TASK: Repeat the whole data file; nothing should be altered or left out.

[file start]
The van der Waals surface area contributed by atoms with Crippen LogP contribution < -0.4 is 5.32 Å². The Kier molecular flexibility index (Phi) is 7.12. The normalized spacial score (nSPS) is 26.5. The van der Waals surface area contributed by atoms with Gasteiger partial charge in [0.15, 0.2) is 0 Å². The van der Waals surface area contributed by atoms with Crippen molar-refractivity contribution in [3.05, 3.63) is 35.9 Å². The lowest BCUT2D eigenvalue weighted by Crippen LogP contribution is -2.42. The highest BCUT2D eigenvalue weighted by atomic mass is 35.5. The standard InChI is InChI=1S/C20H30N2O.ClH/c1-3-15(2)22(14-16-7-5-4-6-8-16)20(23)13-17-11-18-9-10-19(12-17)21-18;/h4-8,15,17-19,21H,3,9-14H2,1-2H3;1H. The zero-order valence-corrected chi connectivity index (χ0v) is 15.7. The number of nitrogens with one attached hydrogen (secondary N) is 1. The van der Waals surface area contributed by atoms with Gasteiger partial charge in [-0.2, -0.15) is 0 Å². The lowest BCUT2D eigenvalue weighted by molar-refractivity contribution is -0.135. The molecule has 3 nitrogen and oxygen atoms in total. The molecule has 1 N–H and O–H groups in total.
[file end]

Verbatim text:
The van der Waals surface area contributed by atoms with Crippen LogP contribution < -0.4 is 5.32 Å². The Kier molecular flexibility index (Phi) is 7.12. The normalized spacial score (nSPS) is 26.5. The van der Waals surface area contributed by atoms with Gasteiger partial charge in [0.15, 0.2) is 0 Å². The van der Waals surface area contributed by atoms with Crippen molar-refractivity contribution in [3.05, 3.63) is 35.9 Å². The lowest BCUT2D eigenvalue weighted by Crippen LogP contribution is -2.42. The highest BCUT2D eigenvalue weighted by atomic mass is 35.5. The standard InChI is InChI=1S/C20H30N2O.ClH/c1-3-15(2)22(14-16-7-5-4-6-8-16)20(23)13-17-11-18-9-10-19(12-17)21-18;/h4-8,15,17-19,21H,3,9-14H2,1-2H3;1H. The zero-order valence-corrected chi connectivity index (χ0v) is 15.7. The number of nitrogens with one attached hydrogen (secondary N) is 1. The van der Waals surface area contributed by atoms with Gasteiger partial charge in [-0.2, -0.15) is 0 Å². The lowest BCUT2D eigenvalue weighted by molar-refractivity contribution is -0.135. The molecule has 3 nitrogen and oxygen atoms in total. The molecule has 1 N–H and O–H groups in total.